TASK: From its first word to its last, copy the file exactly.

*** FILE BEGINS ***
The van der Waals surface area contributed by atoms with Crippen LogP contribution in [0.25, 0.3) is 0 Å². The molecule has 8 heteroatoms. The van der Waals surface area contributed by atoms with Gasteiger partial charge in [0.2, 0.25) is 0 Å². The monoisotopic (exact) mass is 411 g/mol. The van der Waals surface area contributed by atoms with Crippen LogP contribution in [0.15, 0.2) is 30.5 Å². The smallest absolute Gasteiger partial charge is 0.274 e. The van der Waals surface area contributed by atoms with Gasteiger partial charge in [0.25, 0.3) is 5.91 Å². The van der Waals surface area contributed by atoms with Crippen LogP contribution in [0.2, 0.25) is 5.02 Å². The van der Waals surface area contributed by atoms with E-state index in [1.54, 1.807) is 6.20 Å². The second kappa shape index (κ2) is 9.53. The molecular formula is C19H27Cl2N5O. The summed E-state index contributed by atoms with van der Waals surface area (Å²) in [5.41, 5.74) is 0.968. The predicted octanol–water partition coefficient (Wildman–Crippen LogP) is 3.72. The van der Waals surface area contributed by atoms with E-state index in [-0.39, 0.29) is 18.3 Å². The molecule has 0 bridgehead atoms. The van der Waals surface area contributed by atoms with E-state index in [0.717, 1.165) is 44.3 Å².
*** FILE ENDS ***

The van der Waals surface area contributed by atoms with Crippen LogP contribution in [0.25, 0.3) is 0 Å². The molecule has 8 heteroatoms. The van der Waals surface area contributed by atoms with Gasteiger partial charge in [0.2, 0.25) is 0 Å². The monoisotopic (exact) mass is 411 g/mol. The van der Waals surface area contributed by atoms with Crippen LogP contribution in [0.15, 0.2) is 30.5 Å². The smallest absolute Gasteiger partial charge is 0.274 e. The van der Waals surface area contributed by atoms with Gasteiger partial charge in [0.25, 0.3) is 5.91 Å². The van der Waals surface area contributed by atoms with Crippen LogP contribution in [0.2, 0.25) is 5.02 Å². The van der Waals surface area contributed by atoms with E-state index in [1.54, 1.807) is 6.20 Å². The second kappa shape index (κ2) is 9.53. The molecular formula is C19H27Cl2N5O. The summed E-state index contributed by atoms with van der Waals surface area (Å²) in [5.41, 5.74) is 0.968. The predicted octanol–water partition coefficient (Wildman–Crippen LogP) is 3.72. The van der Waals surface area contributed by atoms with E-state index in [-0.39, 0.29) is 18.3 Å². The molecule has 0 bridgehead atoms. The van der Waals surface area contributed by atoms with E-state index in [0.717, 1.165) is 44.3 Å².